Sunday, May 29, 2011

T minus 17 weeks.

17 weeks.  17 weeks from today we will be arriving in Asheville, North Carolina and be checking into the hotel for the week of the ACD national specialty.  17 weeks may sound like a long time, but let's look at this.  This means there are 16 more weekends of work to be done.  Does that sound like a lot?  Um, no.  Here's what we need to cram in over the next 16 weekends:

1.  Herding lessons at least twice monthly.
2.  Advanced handling agility classes in Indy with Deb
3.  Agility trials (3 or 4) to finish the OAP, get some experience in Excellent A, and work on distance work.
4.  Obedience and Rally trials (1 or 2) to remind Tully how obedience/rally work.
5.  Practice sessions at Pawsitive Energy Agility  in Columbus to get Tully used to working in a dirt arena.
6.  Our first Herding Trial to try for a PT on Labor Day weekend.

Add in Terra's library visits and Tully's camp demos and county fair work and 16 weeks is not long at all!  It's a little overwhelming!

Yesterday we went to Flying Feet Agility Training Center in New Albany and used both their indoor agility ring and indoor obedience ring.   Tully was a rock star on the teeter and worked nicely in general.  It was a successful session and a lovely training facility.  I highly recommend it!  Today and tomorrow we are taking it easy.  We may do some weave work outside, but that's about it.  I find that Tully competes best when he's had a break, so we will take it easy this week.

Next weekend we hit the road for our next agility trial in Buckner, KY.  I can't wait and am ready to go!  Hopefully by this time next week there will be nice "win picture" up on this blog of Tully earning his Open Standard title!

Sunday, May 22, 2011

Hey now, you're a rockstar!

Yes, that's right.  In case you haven't heard, Tully is a rockstar.  I couldn't be more pleased with my little red dog this week.  Our next agility trial is in two weeks and we've been battling the teeter monster who apparently torments little red cattle dogs who come near the teeter.  Thanks to my friend Teresa  in Ellettsville who is letting us use her teeter, Tully has overcome his teeter fear!  Well, that and thanks to string cheese!  There are very few fears that string cheese cannot overcome in Tully's life.  He's running over it like a champ now and even doing a send from 6-8 feet away.  I have no idea if this new found confidence will extend to the show ring in 2 weeks, but we are keeping our fingers crossed!  With  my luck he thinks all teeters are dangerous except the one at Teresa's house because she would never have anything that would hurt a dog.  <sigh>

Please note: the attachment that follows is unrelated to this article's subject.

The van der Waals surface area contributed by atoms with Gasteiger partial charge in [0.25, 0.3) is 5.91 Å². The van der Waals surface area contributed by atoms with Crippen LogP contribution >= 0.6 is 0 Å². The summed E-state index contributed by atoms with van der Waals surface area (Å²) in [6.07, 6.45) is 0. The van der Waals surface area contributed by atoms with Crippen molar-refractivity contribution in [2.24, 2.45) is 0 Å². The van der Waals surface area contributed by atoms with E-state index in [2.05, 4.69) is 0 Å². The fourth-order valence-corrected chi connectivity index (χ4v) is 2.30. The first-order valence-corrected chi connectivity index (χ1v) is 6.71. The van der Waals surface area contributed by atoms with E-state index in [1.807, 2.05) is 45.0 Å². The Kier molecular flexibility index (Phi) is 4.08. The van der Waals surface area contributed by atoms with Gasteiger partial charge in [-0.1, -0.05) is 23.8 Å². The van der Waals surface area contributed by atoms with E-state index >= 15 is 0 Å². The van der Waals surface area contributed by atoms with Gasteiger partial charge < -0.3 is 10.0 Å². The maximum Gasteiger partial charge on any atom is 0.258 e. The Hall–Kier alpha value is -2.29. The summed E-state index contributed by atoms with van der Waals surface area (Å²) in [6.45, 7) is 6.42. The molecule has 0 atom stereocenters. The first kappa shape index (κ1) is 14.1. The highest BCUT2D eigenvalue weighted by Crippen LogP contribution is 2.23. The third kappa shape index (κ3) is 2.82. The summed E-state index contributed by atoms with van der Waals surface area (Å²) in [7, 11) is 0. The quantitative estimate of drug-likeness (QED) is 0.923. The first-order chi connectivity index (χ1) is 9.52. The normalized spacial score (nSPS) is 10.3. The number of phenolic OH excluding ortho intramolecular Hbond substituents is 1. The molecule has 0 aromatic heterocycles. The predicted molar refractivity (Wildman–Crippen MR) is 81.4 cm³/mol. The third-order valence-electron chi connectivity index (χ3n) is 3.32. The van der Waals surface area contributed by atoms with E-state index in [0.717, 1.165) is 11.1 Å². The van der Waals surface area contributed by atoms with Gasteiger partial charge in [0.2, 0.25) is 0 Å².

Today Tully had a herding lesson with Ferreh Hiatt in Muncie.  Tully is really progressing quickly and my plan is to enter him in his first herding trial in Kentucky in September, a few weeks before nationals.  I suspect if he finishes his PT that I just may cry or scream or run a victory lap around the field, all of which I assume are not acceptable behavior.  Oh well, I have a cattle dog.....people don't expect acceptable behavior from me or my dog! 

The Buckner agility trial is in two weeks.  Buckner hosts a lovely agility trial twice a year.  It's indoors, it's air conditioned, there is seating for spectators, there are vendors, and there are photographers.  Most of all, there are dog show friends!  Most of the Indiana crew heads down to this lovely show as well as a good many of my Louisville buddies.  The only bad part is making sure you don't miss your ring time while catching up with old friends!  We are going to make our debut in the Novice FAST class as well as excellent jumpers and open standard.  I'd love to say I've been working hard towards preparing for his FAST runs, but the teeter monster has taken first priority.  Oh well, I've got a rockstar, he'll learn on the fly :-)